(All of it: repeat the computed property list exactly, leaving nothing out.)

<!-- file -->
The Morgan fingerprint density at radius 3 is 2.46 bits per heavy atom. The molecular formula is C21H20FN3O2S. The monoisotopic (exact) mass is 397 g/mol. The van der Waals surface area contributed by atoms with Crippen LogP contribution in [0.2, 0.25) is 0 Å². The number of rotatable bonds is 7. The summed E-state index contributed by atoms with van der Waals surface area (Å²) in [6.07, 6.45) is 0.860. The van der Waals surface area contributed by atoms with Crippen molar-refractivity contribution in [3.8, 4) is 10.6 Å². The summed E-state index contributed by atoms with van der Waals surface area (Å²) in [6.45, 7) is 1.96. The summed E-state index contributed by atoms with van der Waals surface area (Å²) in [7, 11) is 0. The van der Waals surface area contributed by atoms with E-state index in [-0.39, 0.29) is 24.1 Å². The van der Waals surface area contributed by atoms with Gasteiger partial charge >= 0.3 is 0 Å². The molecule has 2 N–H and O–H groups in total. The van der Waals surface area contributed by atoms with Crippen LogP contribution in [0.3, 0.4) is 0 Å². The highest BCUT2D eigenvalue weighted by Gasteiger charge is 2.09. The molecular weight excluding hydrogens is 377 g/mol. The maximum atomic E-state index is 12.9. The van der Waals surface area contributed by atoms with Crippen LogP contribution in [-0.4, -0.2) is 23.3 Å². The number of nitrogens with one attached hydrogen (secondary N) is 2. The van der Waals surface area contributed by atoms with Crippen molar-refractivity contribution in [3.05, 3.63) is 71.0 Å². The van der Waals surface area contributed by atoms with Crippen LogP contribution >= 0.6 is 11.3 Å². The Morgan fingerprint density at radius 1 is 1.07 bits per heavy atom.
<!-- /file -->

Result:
The Morgan fingerprint density at radius 3 is 2.46 bits per heavy atom. The molecular formula is C21H20FN3O2S. The monoisotopic (exact) mass is 397 g/mol. The van der Waals surface area contributed by atoms with Crippen LogP contribution in [0.2, 0.25) is 0 Å². The number of rotatable bonds is 7. The summed E-state index contributed by atoms with van der Waals surface area (Å²) in [6.07, 6.45) is 0.860. The van der Waals surface area contributed by atoms with Crippen molar-refractivity contribution in [3.8, 4) is 10.6 Å². The summed E-state index contributed by atoms with van der Waals surface area (Å²) in [6.45, 7) is 1.96. The summed E-state index contributed by atoms with van der Waals surface area (Å²) in [7, 11) is 0. The van der Waals surface area contributed by atoms with E-state index in [-0.39, 0.29) is 24.1 Å². The van der Waals surface area contributed by atoms with Gasteiger partial charge >= 0.3 is 0 Å². The molecule has 2 N–H and O–H groups in total. The van der Waals surface area contributed by atoms with Crippen LogP contribution in [0.3, 0.4) is 0 Å². The highest BCUT2D eigenvalue weighted by Gasteiger charge is 2.09. The molecular weight excluding hydrogens is 377 g/mol. The maximum atomic E-state index is 12.9. The van der Waals surface area contributed by atoms with Crippen LogP contribution in [-0.4, -0.2) is 23.3 Å². The number of nitrogens with one attached hydrogen (secondary N) is 2. The van der Waals surface area contributed by atoms with Crippen molar-refractivity contribution in [3.05, 3.63) is 71.0 Å². The van der Waals surface area contributed by atoms with Crippen LogP contribution >= 0.6 is 11.3 Å². The Morgan fingerprint density at radius 1 is 1.07 bits per heavy atom.